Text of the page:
Game designers are the masterminds who conceptualize the mission, theme, plot and rules of a video/computer game. Designers specialize in story lines, character biographies, game criticism, game play mechanics, environments and level design. Many game designers act as lead project managers overseeing teams of up to 50 artists, programmers and sound designers throughout the development of a new game. Attending a video game design school prepares them for these tasks.
Most video game design schools emphasize training in the fine arts or multimedia. A strong background in drawing, painting, color theory, sculpture and graphic design is needed to keep pace with the high quality expectations of players. Graduates usually begin their game design careers in video game art, computer game programming, testing or producing.
Education Options for Video Game Design
Most video game design professionals inadvertently received their earliest training at home by playing computer or video games for hours on end. All of those hours glued to the screen weren't for nothing!
- A college-level education in fine art, graphic arts, computer arts, computer science, special effects or animation is critical due to the highly technical nature of the job.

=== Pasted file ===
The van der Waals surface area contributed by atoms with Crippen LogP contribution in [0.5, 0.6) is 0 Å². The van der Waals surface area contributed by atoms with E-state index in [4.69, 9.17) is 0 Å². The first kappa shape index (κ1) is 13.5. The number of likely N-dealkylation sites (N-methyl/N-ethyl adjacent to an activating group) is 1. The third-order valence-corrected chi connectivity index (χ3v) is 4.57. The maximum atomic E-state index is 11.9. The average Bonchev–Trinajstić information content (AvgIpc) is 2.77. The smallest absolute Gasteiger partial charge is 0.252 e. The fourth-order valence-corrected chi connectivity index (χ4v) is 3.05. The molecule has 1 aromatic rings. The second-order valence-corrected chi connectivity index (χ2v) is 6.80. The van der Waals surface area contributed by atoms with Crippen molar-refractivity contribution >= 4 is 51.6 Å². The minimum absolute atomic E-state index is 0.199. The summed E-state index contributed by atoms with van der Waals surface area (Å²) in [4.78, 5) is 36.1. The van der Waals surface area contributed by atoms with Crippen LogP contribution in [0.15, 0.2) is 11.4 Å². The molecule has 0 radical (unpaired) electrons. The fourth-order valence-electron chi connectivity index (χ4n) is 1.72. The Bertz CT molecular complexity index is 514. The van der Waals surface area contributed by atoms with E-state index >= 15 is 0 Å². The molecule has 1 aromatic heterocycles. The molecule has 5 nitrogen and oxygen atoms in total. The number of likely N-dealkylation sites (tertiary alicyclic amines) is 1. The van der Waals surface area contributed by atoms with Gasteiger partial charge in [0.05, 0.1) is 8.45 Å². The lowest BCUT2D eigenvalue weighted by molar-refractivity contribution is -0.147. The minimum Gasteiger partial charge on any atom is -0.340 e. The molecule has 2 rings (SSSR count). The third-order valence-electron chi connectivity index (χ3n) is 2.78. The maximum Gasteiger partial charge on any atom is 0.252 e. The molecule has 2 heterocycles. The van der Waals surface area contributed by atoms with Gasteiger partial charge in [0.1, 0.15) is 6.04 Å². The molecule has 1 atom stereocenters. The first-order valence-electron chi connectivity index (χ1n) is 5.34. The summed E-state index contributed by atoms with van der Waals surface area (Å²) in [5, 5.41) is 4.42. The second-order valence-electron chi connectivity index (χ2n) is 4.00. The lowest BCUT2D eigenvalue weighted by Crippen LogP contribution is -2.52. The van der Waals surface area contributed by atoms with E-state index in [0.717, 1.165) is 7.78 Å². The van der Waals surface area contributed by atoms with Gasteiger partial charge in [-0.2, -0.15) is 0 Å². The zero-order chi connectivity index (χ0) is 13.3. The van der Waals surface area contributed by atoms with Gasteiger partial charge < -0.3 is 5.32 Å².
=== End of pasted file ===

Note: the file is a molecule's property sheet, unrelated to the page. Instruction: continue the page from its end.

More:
- Depending on their exact position, gaming professionals are expected to be proficient in programming languages such as Java, C++, as well as 2D and 3D art tools such as Photoshop, Maya, Max and Lightwave.
- Internships during or after video game design school will help you get your foot in the door.
Video Game Design Salaries
A video game designer's salary varies depending on experience and reputation in this competitive field. Read more about what you might expect to earn.
Video Game Designer Profile
Read a profile of Paolo Malabuyo, a Lead Design Program Manager for Xbox at Microsoft, who has a lot to say about working in the video game design industry. An excerpt:
"Like a lot of people in the game industry, I grew up playing video games, wasting my money on arcades, playing Atari and the early game consoles. I studied art and design at Carnegie Mellon, a double major in painting with computer graphics and animation. That's where I was able to develop conceptual and visual design skills, and at the same time I wasn't afraid of technology."